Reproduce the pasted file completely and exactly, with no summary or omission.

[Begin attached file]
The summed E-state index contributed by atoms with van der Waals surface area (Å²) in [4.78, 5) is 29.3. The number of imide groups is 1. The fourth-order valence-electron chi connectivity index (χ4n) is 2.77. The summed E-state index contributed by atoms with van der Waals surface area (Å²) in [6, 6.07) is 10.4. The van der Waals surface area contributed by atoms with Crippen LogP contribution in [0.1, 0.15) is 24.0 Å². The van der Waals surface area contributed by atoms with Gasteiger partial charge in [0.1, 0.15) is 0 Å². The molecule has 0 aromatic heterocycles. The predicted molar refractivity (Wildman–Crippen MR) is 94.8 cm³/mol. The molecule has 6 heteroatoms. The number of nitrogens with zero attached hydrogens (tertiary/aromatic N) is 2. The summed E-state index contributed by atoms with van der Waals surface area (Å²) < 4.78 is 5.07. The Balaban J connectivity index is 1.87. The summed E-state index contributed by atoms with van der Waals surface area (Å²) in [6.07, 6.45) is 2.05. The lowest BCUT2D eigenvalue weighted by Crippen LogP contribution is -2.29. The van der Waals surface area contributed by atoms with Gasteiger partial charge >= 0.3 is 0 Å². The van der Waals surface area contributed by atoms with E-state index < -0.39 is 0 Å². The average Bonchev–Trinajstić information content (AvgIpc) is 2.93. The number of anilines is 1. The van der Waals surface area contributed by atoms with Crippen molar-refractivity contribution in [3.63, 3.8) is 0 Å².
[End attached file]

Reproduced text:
The summed E-state index contributed by atoms with van der Waals surface area (Å²) in [4.78, 5) is 29.3. The number of imide groups is 1. The fourth-order valence-electron chi connectivity index (χ4n) is 2.77. The summed E-state index contributed by atoms with van der Waals surface area (Å²) in [6, 6.07) is 10.4. The van der Waals surface area contributed by atoms with Crippen LogP contribution in [0.1, 0.15) is 24.0 Å². The van der Waals surface area contributed by atoms with Gasteiger partial charge in [0.1, 0.15) is 0 Å². The molecule has 0 aromatic heterocycles. The predicted molar refractivity (Wildman–Crippen MR) is 94.8 cm³/mol. The molecule has 6 heteroatoms. The number of nitrogens with zero attached hydrogens (tertiary/aromatic N) is 2. The summed E-state index contributed by atoms with van der Waals surface area (Å²) < 4.78 is 5.07. The Balaban J connectivity index is 1.87. The summed E-state index contributed by atoms with van der Waals surface area (Å²) in [6.07, 6.45) is 2.05. The lowest BCUT2D eigenvalue weighted by Crippen LogP contribution is -2.29. The van der Waals surface area contributed by atoms with Gasteiger partial charge >= 0.3 is 0 Å². The van der Waals surface area contributed by atoms with E-state index < -0.39 is 0 Å². The average Bonchev–Trinajstić information content (AvgIpc) is 2.93. The number of anilines is 1. The van der Waals surface area contributed by atoms with Crippen molar-refractivity contribution in [3.63, 3.8) is 0 Å².